Derek connected up with us over Zoom from Florida. As a seasoned actor, he often found it frustrating that theatre local to him rarely explored the more bold, neon and experimental side of the arts. So he decided to take matters into his own hands, creating his own “off kilter” theatre company, and came to us to help him strategise and bring the brand to life.
We found that theatre companies in Florida already had a very artsy, evocative look to their marketing, even when their shows were fairly mainstream. So, in order to attract the right crowd, we needed to find a way to properly communicate what Off Kilter was all about and to portray their more experimental side.
We also found that, despite these unusual images, theatre companies tended to lean towards darker colours and serif fonts for their branding, in order to keep a traditional “theatre” feel. Our Brand Strategy with Derek showed he was not afraid to go against the grain, to add a good amount of his own personality into the branding, and to move away from a typical “theatre” feeling into one that felt more like a slightly weird, striking and confrontational experience. By embracing this, the initial ideas and mood boards we started work on resonated extremely well in the market research stage.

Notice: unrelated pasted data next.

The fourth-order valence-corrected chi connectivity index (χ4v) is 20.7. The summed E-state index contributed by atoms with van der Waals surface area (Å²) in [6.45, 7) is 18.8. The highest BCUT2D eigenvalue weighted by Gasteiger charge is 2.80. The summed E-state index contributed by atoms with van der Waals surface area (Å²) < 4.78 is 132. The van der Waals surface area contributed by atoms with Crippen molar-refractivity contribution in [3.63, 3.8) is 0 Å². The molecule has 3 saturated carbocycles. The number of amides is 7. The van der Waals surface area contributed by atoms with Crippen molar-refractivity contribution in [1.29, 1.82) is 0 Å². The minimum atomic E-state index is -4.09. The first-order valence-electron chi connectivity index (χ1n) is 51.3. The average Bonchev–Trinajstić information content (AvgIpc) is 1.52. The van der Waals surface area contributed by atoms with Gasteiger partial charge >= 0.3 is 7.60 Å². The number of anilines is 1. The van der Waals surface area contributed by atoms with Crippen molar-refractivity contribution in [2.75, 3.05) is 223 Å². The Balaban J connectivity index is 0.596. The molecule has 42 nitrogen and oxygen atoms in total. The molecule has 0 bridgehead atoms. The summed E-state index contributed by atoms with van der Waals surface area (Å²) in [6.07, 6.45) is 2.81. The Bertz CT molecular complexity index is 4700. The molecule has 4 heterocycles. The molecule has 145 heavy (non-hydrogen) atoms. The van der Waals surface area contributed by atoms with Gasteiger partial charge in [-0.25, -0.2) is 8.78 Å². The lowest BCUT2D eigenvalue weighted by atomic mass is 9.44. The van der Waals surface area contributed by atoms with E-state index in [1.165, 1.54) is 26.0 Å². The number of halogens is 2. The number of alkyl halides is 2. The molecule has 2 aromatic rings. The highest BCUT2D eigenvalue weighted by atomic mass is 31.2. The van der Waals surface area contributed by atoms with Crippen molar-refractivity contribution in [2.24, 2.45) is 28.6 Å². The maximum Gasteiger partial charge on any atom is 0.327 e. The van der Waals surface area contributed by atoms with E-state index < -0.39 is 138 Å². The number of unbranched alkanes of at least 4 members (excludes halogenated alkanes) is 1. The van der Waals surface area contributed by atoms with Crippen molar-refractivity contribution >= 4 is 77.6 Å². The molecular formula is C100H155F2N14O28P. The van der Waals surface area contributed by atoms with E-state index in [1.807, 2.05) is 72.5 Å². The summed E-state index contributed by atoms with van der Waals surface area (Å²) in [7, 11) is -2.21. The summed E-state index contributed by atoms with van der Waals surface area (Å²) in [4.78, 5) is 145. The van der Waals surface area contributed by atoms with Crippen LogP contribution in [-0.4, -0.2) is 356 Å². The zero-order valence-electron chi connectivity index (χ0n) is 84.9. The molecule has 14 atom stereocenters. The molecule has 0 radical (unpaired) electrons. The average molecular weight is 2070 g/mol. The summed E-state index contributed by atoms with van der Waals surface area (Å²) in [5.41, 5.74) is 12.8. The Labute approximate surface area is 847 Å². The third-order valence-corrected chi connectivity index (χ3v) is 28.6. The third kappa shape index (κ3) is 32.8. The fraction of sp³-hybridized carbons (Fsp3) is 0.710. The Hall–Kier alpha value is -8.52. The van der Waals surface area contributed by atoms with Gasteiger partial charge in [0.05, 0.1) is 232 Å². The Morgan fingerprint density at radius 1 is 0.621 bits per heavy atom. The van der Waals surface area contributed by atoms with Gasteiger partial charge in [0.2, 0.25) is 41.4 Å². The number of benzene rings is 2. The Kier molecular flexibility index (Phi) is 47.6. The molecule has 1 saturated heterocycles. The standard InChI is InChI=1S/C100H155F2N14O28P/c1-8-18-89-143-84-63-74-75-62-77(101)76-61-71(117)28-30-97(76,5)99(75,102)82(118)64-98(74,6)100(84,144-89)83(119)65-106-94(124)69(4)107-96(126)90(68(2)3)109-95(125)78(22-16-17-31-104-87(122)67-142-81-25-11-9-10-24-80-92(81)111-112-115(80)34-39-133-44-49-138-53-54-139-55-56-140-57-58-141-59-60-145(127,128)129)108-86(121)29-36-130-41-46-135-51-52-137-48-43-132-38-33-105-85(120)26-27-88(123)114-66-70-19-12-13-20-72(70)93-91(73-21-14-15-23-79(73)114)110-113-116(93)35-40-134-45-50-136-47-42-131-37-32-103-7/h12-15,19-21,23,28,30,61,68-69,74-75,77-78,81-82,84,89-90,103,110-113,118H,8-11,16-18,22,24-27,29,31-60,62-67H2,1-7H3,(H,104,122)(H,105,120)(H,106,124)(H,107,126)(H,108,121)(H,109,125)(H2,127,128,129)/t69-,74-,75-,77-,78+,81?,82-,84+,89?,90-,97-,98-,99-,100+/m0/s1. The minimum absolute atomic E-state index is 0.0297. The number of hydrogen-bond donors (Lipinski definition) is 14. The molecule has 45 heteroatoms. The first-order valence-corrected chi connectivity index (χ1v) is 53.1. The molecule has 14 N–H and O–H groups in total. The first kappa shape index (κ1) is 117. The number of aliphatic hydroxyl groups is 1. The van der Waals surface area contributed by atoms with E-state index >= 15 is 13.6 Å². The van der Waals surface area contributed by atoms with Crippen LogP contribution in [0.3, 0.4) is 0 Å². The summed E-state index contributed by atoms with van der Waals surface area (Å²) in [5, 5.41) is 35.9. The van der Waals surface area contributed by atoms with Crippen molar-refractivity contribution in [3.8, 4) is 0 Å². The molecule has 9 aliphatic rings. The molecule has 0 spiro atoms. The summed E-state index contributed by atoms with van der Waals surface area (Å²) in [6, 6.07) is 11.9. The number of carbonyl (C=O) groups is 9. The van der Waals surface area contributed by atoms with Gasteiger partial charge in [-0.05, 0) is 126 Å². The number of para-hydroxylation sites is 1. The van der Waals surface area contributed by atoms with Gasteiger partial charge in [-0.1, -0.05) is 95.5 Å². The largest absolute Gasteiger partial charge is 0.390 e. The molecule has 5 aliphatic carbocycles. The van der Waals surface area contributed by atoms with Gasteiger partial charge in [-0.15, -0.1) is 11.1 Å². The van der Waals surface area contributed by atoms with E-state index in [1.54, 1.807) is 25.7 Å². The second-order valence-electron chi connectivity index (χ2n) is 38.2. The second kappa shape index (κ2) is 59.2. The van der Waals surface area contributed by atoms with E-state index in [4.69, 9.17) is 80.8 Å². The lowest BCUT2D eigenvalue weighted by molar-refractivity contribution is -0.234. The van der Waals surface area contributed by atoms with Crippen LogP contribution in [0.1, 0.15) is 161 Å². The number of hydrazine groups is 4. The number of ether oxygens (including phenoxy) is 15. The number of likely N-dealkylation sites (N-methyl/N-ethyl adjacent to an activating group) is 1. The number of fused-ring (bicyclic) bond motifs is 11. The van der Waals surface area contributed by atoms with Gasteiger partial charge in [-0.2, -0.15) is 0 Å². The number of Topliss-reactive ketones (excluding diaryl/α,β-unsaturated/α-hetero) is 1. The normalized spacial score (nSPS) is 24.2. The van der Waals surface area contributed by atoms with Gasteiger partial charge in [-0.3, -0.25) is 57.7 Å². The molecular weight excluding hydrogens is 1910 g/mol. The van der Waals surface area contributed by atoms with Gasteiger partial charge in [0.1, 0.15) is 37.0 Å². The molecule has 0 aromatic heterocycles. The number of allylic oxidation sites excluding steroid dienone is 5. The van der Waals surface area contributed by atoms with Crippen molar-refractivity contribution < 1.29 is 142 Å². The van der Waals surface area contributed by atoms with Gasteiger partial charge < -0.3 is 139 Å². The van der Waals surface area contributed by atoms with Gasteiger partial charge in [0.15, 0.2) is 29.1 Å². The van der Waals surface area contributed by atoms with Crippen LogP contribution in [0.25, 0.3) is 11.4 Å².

The final Brand Identity for Off Kilter is punctuated by aggressively-saturated colours (with softer alternatives for print). Big, striking questions and statements on posters and social media campaigns immediately grab attention and get people thinking.
The brand imagery is not afraid to make some people uncomfortable, and to push some people away, as those people would not enjoy the productions by Off Kilter anyway. We found that those who had been searching for more unusual theatre experiences were immediately drawn in and convinced by this daring look and voice.
To emphasise the “off kilter” nature of the brand, both the logo and other brand designs such as posters etc. have a 10° tilt applied, which is not only a recognisable, repeatable brand feature, but it stands out hugely when placed alongside posters from other theatre companies. Despite the tilt, vertical lines are cut into the logo and elements on posters etc. in order to provide a visual “anchor”.